a formal expression of high praise.
Encomium, “a formal expression of high praise,” comes via Latin encōmium from Greek enkṓmion “a laudatory ode for a conqueror, a eulogy or panegyric for a living person.” Enkṓmion is composed of the preposition and prefix en, en– “in,” the noun kômos “revel making, carousal, company of men participating in a Dionysiac procession and celebration” (the ancient Greeks did nothing to excess unless they were absolutely nuts about it). The further etymology of kômos is disputed; the word appears as the first element of kōmōidoí “revel singers,” from which the noun kōmōidía “a humorous spectacle” derives, becoming comoedia in Latin, and comedy in English. Encomium entered English in the second half of the 16th century.
The latter film took a British miniseries that cast a sardonic, frequently scathing eye upon newspapering, and turned it into an encomium for the Great American Investigative Reporter.
Since Mr. Trebek announced his diagnosis, his admirers have flooded the internet and elsewhere with encomiums.
Flapdoodle, “nonsense; bosh,” is a colloquialism that first appeared in print in 1834 along with a definition: “It’s the stuff they feed fools on.” Flapdoodle has no reliable etymology; the meaning of flap is pure conjecture, but some scholars suggest that doodle has its archaic sense “a fool, silly person.” Mark Twain uses flapdoodle in chapter 25 of Adventures of Huckleberry Finn (1884): “…[the King] works himself up and slobbers out a speech, all full of tears and flapdoodle about its being a sore trial for him and his poor brother….”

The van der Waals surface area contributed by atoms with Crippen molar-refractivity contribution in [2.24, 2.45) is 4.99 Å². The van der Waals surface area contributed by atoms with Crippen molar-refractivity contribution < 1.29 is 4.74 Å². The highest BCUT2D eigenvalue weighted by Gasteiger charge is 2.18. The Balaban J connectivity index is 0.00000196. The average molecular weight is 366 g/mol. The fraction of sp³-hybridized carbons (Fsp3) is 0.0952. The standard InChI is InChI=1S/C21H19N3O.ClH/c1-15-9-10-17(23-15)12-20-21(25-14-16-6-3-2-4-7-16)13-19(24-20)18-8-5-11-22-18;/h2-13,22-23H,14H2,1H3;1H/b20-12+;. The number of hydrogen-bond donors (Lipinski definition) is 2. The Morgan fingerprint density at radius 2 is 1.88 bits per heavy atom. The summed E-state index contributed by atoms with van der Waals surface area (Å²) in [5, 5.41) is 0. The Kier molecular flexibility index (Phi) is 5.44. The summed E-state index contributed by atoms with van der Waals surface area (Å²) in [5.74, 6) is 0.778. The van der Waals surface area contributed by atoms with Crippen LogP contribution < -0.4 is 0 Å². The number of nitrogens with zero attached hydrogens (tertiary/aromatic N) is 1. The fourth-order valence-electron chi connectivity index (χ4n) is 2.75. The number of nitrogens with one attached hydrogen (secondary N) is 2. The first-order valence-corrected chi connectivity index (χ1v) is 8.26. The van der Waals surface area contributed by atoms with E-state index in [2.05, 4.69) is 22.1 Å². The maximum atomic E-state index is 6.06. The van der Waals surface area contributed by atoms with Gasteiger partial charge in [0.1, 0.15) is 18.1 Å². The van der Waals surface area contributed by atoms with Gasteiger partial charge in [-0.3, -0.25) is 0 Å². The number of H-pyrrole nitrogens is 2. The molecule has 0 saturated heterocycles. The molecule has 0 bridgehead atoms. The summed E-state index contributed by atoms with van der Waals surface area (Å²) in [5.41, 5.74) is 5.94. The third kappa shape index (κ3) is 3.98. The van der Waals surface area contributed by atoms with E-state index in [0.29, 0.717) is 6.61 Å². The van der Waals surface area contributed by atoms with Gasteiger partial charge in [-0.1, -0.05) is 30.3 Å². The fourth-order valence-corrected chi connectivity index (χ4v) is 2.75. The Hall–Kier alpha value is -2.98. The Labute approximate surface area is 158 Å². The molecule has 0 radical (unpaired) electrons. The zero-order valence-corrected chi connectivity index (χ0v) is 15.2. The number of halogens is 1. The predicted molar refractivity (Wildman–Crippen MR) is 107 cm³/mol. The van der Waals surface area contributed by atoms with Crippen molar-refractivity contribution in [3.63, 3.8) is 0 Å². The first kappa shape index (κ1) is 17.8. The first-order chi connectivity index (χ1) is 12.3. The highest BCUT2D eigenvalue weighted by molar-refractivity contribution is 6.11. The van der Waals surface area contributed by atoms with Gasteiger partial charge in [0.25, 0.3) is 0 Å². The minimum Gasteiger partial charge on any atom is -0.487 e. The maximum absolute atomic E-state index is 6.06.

But Shlaes suavely dismisses the notion that Coolidge bears responsibility for the Great Depression and suggests his work was “complete, ready as a kind of blessing for another era.”
This is flapdoodle. No, Coolidge was not single-handedly culpable for the economic calamity of the 1930s. But neither can he be safely extracted from the ruin that followed his presidency.
At home, a day later, too jet-lagged to think straight, I watch the “Da Vinci Code” movie for the first time. Now, I remember some silly flapdoodle about vessels and chalices and secret societies, but not much else. Nothing, it seems, rubbed off on me.
free from concern, worry, or anxiety; carefree; nonchalant.
Insouciant, “free from concern or anxiety; carefree; nonchalant,” comes straight from French insouciant, literally “not caring,” a compound of the French negative prefix in– “not” (from Latin in-, and naturalized in English in– from both Latin and French borrowings), and the present participle souciant “caring,” from the verb soucier “to trouble, care.” Soucier comes from Vulgar Latin sollicītāre “to worry, vex,” from Latin sollicitāre “to disturb, harass.” The French noun souci “care, worry” is part of the phrase sans souci “without worries, carefree,” which, spelled Sanssouci, is the name of the summer palace built by King Frederick the Great, King of Prussia, in Potsdam, between 1745 and 1747. Insouciant entered English in the first half of the 19th century.
And while I expected to meet people electrified by political change, I mainly encountered cautious optimism mixed with insouciant shrugs toward the politicians.
She preferred to take the more insouciant attitude of an old veteran who has been there, done that, seen it all. “I’ve won so many grand slam titles. And I’m at a position where I don’t need to win another Wimbledon,” she smiled.
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